Dab2 protein is also involved in fat storage
In a paper published online in Scientific Reports, researchers of University of Miami Miller School of Medicine report that a protein termed Disabled-2 (Dab2) is involved in fat storage.
Previous studies have linked Dab2 with cancer. This protein is a widely expressed clathrin binding endocytic adaptor protein, and regulates the Ras-MAPK pathway. Mutations in this pathway can lead to uncontrolled cell growth.
The finding that Dab2 plays a role in fat storage is a new discovery. Professor Xiang-Xi Xu, lead researcher of the study, found this protein over two decades ago. Since then, he has been delving into the connection between cancer and Dab2. His latest research showed that juvenile mice that did not express Dab2 did not gain weight when fed a high-fat diet.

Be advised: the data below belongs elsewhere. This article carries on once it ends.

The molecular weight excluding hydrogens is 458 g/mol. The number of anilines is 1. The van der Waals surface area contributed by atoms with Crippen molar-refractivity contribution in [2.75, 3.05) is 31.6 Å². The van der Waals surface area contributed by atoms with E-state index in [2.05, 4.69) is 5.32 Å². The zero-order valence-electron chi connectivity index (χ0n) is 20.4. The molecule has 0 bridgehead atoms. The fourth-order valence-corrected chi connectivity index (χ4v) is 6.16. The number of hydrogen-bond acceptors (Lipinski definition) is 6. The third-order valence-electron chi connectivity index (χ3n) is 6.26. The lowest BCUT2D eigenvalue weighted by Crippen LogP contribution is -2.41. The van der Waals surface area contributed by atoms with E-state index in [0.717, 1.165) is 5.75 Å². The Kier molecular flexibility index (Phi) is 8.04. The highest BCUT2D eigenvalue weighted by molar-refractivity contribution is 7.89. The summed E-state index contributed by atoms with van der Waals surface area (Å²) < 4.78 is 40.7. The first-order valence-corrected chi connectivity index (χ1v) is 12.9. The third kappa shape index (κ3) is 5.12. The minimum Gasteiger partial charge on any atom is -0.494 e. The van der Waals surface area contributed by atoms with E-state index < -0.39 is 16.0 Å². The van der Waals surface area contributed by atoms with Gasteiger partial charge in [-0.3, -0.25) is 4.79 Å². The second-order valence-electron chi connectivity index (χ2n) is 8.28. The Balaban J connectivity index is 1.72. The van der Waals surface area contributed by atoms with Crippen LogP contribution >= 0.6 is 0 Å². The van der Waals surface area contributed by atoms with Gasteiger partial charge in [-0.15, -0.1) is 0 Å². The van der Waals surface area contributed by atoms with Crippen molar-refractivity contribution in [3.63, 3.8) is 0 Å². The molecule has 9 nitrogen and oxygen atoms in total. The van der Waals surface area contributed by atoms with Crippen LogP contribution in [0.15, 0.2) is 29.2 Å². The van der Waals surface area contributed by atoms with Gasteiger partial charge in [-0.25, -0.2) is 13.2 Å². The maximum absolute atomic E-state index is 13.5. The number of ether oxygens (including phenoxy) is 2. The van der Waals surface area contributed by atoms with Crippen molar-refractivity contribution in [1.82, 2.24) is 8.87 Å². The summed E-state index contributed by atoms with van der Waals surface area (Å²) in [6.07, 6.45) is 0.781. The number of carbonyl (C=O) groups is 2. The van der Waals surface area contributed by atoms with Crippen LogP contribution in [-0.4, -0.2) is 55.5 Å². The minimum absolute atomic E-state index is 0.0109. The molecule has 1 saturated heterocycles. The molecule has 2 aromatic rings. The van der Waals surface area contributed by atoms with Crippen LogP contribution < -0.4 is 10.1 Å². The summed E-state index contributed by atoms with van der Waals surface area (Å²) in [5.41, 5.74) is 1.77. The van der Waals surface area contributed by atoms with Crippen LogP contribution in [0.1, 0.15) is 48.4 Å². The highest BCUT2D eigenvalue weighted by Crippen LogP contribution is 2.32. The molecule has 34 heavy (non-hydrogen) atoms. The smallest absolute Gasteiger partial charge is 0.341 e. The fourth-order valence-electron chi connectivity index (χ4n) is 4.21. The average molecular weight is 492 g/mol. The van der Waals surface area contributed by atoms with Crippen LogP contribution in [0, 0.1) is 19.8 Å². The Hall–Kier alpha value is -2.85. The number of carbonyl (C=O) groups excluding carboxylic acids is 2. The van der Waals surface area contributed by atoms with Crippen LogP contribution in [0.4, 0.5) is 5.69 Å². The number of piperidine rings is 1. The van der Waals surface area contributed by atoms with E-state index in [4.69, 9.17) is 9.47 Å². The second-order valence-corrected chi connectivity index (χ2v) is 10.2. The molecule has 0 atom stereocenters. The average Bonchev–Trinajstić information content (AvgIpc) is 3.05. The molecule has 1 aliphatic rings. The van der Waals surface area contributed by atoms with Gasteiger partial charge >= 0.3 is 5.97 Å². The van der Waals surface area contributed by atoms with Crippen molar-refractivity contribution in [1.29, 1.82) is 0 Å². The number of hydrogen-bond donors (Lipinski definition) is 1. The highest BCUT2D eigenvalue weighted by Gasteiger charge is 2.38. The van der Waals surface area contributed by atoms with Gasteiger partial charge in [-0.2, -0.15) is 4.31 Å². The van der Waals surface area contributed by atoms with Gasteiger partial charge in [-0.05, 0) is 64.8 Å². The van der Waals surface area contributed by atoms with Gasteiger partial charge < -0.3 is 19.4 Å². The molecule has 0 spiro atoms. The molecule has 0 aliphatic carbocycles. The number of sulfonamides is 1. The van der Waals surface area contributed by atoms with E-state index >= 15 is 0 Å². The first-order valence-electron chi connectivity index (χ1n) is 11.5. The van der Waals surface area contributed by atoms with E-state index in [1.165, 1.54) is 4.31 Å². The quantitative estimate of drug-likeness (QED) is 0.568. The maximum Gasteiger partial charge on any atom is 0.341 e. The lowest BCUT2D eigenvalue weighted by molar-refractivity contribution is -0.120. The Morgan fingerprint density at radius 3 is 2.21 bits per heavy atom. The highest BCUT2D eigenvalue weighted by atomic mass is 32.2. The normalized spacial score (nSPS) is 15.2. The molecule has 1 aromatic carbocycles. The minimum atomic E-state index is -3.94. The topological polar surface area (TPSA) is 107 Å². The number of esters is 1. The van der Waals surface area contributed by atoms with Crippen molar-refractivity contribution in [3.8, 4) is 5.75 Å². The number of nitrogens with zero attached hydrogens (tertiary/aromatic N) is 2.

Dab2-deficient mice appeared mostly normal. But they maintained lean body composition even when they ate a high fat and high caloric diet. Notably, this phenomenon was found only in juvenile but not in mature mice.
Looking into the underlying mechanism, Xu's team found that in normal mice, Dab2 inhibits Ras-MAPK, which in turn increases a protein termed PPAR that helps fat stem cells develop into mature fat cells. Further experiments confirmed that Dab2 promotes adipocyte differentiation. Adipocytes, also known as adipocytes and fat cells, are cells that are specialized for the storage of fat. So loss of Dab2 may impact adipocyte differentiation and fat storage. This may help explain why juvenile Dab2 knockout mice were resistant to high fat diet-induced weight gain.
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